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Labor market area

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Title: Labor market area  
Author: World Heritage Encyclopedia
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Subject: Labor geography, Economic geography
Collection: Economic Geography, Labor Economics
Publisher: World Heritage Encyclopedia

Labor market area

A labor market area is a geographic area or region defined for purposes of compiling, reporting, and evaluating employment, unemployment, workforce availability, and related topics. It can be defined as an economically integrated region within which residents can find jobs within a reasonable commuting distance or can change their employment without changing their place of residence.[1]

Commuting flows are a primary consideration in defining and delineating labor market areas. The extent to which workers are willing and able to commute between two places indicates the degree of economic integration between those places.[2]

United States

In the United States, the Bureau of Labor Statistics (BLS) maintains standard definitions of labor market areas for the purpose of standardization and to promote comparability of the labor force information used by various government programs. Definitions are updated annually, and the entire system of definitions is reevaluated once each decade based on decennial census data.[1] BLS uses metropolitan and micropolitan statistical areas, including metropolitan divisions, as its principal basis for defining labor market areas. In New England, labor market area definitions are based on New England city and town areas rather than the county-based statistical areas used in other parts of the country. For geographic areas outside of metropolitan and micropolitan statistical areas, the BLS identifies labor market areas based primarily on commuting data, with a requirement that all components of a labor market area be contiguous.[2]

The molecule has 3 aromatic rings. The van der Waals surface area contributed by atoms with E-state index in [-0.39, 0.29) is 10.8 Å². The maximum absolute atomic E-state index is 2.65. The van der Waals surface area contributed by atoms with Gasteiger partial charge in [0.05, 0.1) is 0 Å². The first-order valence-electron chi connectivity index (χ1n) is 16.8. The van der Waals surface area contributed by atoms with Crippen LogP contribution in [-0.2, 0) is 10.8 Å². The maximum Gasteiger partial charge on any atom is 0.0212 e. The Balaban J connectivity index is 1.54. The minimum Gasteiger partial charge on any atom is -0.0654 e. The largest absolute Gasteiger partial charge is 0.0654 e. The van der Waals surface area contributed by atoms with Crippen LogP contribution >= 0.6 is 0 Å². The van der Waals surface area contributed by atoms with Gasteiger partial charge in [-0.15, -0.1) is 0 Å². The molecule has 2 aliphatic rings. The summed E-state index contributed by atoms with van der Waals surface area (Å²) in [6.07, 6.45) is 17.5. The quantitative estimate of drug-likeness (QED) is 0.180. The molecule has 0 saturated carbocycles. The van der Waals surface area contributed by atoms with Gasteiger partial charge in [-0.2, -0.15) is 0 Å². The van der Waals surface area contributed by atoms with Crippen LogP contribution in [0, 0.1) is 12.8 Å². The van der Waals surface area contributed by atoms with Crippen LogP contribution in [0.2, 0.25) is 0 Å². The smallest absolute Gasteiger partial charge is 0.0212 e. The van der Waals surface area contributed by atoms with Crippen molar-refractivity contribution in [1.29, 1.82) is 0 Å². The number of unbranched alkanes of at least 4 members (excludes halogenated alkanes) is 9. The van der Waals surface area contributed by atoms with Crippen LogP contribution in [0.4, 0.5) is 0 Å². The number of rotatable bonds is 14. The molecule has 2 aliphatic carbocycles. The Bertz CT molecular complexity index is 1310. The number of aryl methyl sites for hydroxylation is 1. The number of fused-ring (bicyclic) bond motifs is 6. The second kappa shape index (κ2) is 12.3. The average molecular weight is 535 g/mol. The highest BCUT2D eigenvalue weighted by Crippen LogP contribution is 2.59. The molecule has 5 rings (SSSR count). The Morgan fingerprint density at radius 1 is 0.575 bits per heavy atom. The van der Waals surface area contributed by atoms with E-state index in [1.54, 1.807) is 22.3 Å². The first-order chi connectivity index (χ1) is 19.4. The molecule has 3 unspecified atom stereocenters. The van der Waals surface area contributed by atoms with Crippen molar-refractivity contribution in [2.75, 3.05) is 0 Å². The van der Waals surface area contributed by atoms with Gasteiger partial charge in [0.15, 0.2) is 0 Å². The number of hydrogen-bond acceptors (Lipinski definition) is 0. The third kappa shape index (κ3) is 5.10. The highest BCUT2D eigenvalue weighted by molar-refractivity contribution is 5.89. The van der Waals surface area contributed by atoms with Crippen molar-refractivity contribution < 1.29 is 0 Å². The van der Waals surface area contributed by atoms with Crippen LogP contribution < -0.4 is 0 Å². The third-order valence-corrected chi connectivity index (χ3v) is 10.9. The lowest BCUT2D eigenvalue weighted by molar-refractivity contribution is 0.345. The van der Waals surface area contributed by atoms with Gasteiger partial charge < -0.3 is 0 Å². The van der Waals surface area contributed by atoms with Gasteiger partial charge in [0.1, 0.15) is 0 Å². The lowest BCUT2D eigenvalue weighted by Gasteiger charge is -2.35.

See also


  1. ^ a b "Labor Market Areas, 2013". U.S. Department of Labor, Bureau of Labor Statistics. March 2013. p. iii. 
  2. ^ a b "Appendix II. Criteria for Designating Small Labor Market Areas". Labor Market Areas, 2013. U.S. Department of Labor, Bureau of Labor Statistics. March 2013. p. 168. 
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